28. 28. Vigna v. Levant, 2010 ONSC 6308• Judgment released November 18, 2010• Plaintiff was a lawyer with Canadian Human Rights Commission• Sued Ezra Levant, lawyer and political activist, for blog posts on his site• Judge awarded $25,000 in damages, and ordered defamatory posts removed
  29. 29. Anonymity is a Myth• R. v. Cuttell, 2009 ONCJ 471 – 3rd Party custody of confidential information does not automatically extinguish any reasonable expectation of privacy – rights reserved by the third-party vis-a-vis• York University v. Bell Canada Enterprises, 2009 CanLII 46447 (ON S.C.) – Use of Norwich order • Privacy interest v. interests of justice • Limited for specific purposes, not absolute – Privacy interests overridden by s. 7(3)(c) of PIPEDA• Cohen v. Google, Inc., Index No. 100012/09 (N.Y. Cty. Aug. 17, 2009). – Skanks in NYC (Blogspot) – pre-action disclosure
  30. 30. Ratings and Ranking SitesThe Ratingz Network • – – – – • – – – • – – – – • Foda et al v. RateMDs, – Inc., California Northern – – District Court –
  31. 31. Case Study: The Obama Campaign
  32. 32. A Global Brand
  33. 33. My Barack and Neighbor toObama (MyBO) Neighbor (N2N) •Focus on what matters; use the online tools to organize offline action. •Incite the right actions; •Making users comfortable Building incentives that •Creating small and frequent reward the right type campaigns •Leverage creativity; engage with the campaign on their own terms
  34. 34. Customized EmailThe Mandate:• Mobilization — Ensure a consistent messaging strategy that encompassed both short - and long-term communication objectives.• Messaging — Reinforce the campaign’s overall new media strategy to encourage offline action.• Motivation — Draft compelling content that would invite voters to contribute financially to the campaign.• Meaningful content — Provide supporters with meaningful and relevant content that was applicable to their personal situation.
  35. 35. SMS and Mobile• Always let users opt in — All aspects of the campaign’s text messaging program depended on voluntarily offered information• Create a conversation — The Obama team was unique in its use of SMS text messaging because the campaign staff responded to inquiries and feedback.• Portable engagement — The campaign’s innovative iPhone application made supporting Obama easy everywhere you went.
  36. 36. The Obama Blog• Tell a story — The campaign regularly profiled grassroots organizers and featured compelling guest blogs• Use an old feature in a new way —standard comment section transformed iinto an area of lively discussion and debate• Provide a digital gateway —positioned the blog as a gateway for supporters to discover other ways to participate with the Obama movement (MyBO, emails, etc.)• Lead by example —publish content and feedback provided by supporters reinforced through example the philosophies that guided the campaign
  37. 37. Social Networks – Obama Everywhere• Be where your consumers are• Make sure it fits• Understand online social etiquette• Transform social networks into distribution platforms• Embrace internal and external content
  38. 38. Video• Build a history• Speak directly to consumers• Share your content• Different types: – Life streaming – Campaign created – User generated
  39. 39. Analytics and Ads•Think like the end user•The power of iteration
  40. 40. Twitter’s Largest, On Ice
  41. 41. Part 3 – Tools and Techniques
  42. 42. Establish your Brand• Become a broadcaster…• … and beyond…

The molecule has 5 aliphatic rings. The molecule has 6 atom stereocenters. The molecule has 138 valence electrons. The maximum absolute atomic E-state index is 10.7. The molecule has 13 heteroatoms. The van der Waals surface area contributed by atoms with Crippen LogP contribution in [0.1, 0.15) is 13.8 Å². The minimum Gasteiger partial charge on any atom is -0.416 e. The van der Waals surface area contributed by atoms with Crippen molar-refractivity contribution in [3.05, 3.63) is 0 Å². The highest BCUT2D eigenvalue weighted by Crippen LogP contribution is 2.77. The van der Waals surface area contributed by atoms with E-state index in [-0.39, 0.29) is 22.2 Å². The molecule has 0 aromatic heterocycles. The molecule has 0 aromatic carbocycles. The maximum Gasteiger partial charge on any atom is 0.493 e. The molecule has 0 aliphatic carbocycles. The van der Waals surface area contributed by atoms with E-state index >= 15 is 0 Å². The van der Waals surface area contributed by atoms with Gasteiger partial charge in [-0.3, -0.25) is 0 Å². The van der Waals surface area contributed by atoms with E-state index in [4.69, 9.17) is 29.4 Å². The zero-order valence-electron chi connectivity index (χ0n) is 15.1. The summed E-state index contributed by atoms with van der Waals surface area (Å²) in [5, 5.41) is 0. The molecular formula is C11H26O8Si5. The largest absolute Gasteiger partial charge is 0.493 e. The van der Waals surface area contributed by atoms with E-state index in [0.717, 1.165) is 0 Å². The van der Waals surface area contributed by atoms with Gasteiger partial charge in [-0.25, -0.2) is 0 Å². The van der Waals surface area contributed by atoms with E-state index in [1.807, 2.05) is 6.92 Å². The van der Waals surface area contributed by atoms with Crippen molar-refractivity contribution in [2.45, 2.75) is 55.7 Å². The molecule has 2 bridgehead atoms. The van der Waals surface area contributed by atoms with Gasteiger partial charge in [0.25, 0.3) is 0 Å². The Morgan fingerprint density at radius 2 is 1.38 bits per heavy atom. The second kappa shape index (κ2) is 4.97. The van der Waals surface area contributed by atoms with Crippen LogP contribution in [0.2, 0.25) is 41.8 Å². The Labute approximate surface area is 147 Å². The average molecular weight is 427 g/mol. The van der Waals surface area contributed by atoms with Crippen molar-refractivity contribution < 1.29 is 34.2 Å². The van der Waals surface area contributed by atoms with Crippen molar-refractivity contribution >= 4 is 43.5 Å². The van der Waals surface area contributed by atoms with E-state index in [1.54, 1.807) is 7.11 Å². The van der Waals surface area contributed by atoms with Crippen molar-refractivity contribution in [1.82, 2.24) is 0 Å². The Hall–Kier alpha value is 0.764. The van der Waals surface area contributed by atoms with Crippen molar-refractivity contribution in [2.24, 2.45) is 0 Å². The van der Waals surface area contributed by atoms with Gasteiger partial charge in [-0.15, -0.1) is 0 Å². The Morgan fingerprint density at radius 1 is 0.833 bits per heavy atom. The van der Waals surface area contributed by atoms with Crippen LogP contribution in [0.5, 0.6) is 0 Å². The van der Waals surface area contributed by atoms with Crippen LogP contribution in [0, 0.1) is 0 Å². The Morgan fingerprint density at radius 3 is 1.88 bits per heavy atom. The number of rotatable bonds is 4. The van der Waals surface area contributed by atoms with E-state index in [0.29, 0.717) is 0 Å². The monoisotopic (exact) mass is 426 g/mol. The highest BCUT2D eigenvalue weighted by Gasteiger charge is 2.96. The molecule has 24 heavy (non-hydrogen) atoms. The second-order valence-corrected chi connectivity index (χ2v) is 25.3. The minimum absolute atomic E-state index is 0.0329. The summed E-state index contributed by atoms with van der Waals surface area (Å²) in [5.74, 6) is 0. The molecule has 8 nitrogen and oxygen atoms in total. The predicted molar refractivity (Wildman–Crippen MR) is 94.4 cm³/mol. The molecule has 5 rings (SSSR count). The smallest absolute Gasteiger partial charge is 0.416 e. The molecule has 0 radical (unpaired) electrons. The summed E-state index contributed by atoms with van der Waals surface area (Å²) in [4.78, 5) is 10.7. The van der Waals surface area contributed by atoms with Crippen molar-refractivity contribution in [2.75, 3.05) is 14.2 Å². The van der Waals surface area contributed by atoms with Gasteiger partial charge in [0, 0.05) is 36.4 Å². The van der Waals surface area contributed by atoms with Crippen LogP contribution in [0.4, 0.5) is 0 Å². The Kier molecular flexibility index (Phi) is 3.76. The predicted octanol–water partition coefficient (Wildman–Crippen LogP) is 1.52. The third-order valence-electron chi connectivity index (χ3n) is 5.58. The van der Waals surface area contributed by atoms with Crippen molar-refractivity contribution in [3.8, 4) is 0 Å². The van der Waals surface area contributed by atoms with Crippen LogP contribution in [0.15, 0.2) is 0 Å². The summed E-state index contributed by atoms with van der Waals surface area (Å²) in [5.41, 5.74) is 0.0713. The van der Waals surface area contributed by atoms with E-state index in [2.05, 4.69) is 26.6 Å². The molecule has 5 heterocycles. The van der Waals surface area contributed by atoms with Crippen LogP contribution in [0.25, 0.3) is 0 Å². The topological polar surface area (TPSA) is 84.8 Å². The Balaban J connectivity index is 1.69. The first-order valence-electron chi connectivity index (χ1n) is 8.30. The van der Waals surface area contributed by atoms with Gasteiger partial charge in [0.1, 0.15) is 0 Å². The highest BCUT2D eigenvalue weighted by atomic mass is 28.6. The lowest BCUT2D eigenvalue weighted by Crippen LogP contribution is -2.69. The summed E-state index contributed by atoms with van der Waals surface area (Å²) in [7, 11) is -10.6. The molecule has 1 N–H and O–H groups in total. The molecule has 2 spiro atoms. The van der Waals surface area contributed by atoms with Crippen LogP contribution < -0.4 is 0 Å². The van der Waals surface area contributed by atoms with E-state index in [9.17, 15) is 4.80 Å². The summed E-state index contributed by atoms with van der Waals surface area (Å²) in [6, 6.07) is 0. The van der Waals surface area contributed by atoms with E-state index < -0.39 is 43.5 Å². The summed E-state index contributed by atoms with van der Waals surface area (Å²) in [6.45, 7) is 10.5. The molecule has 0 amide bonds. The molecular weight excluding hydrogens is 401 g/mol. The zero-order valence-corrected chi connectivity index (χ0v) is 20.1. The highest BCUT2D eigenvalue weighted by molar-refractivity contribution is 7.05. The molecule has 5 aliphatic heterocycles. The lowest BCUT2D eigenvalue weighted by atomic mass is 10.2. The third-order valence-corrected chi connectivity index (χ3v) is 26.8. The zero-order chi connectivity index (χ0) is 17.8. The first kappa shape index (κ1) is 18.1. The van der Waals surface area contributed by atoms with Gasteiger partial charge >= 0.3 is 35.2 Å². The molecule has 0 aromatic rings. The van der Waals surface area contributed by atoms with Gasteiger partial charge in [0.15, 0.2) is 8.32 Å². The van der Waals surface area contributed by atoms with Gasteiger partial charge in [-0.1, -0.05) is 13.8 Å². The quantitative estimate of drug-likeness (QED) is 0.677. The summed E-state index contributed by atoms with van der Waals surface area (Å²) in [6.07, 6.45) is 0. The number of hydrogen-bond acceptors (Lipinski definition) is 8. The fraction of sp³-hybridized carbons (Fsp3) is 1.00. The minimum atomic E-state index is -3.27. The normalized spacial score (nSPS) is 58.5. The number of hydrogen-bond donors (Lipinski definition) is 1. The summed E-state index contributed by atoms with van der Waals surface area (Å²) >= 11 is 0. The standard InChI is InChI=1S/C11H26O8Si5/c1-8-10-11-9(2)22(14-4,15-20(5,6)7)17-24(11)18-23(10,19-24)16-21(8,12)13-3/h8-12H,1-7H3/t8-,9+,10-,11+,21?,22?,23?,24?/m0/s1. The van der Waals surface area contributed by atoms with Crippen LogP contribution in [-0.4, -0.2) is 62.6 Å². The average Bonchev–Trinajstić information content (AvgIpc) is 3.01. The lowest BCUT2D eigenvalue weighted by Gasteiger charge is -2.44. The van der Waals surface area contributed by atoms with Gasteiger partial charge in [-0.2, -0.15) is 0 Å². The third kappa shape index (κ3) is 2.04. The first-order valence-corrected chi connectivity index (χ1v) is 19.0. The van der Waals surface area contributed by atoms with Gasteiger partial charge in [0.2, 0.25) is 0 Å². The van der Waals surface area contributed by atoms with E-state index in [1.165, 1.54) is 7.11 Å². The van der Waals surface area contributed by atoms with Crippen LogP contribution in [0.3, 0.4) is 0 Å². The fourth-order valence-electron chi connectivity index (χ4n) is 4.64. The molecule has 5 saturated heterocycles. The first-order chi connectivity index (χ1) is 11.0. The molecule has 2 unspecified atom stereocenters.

43. 43. Monitoring Page Rankings• Technorati: an Internet search engine for searching blogs – Not updating properly recently – 112.8 million blogs (2008)• Alexa rankings – # times users with toolbars visit site – Can be inaccurate – Subject to manipulation• Google PageRank (U.S. Patent 6,285,999) – Does not consider relationship of page to referring resources – depends on the number and quality of inbound links
  44. 44. SEO v. SEM• Search engine optimization (SEO): increasing the volume or quality of traffic to a web site from search engines via "natural" or un-paid search results• Search engine marketing (SEM): a form of Internet marketing that seeks to promote websites by increasing visibility in search engine result pages (SERPs) through the use of paid placement, contextual advertising, and paid inclusion
  45. 45. SEO Basics• Google ranks web pages according to perceived relevance and authority – possible search terms by the user (keywords)• SEO not an exact science, more of an art – basic principles are well-established – easily understood – readily implemented by the non-technical.• algorithm is a closely-guarded secret, constantly changing – intelligent guesswork • relative importance of factors – analysis and experience of what works
  46. 46. Blogging is Vulnerable
  47. 47. Types of Factors• 2 sets of factors affect page ranks• On-site and on-page factors – inherent value of your pages – design and structure of your website generally – layout and content of individual pages• Off-page factors – how others value you – number and value of links from other sites to your pages – work consistently at gaining and retaining these “votes”
  48. 48. On-Page and Off-Page Factors• On-site and on-page • Off-page factors factors number of links to website IP address website server location PageRank of links to domain name of website website URL of page number of links to page title of page PageRank of links to meta description of page page freshness of page content text in links to page links on page to external (anchor text) websites page click-through rate page “theme” (CTR) website “theme” “stickiness” of page total number of pages on website
  49. 49. Monitoring Tools• Google Alerts • Twitter• Site Analytics • Learn about staff – LinkedIn• eBay • RSS Feeds
  50. 50. Google “Reputation Management Lawyer”
  51. 51. SEO Tools
  52. 52. HandoutGroup 1 Group 2• •• •• •• finder/ •• vigator.html• •• •• • •
  53. 53. Thank You• http://•• @OmarHaRedeye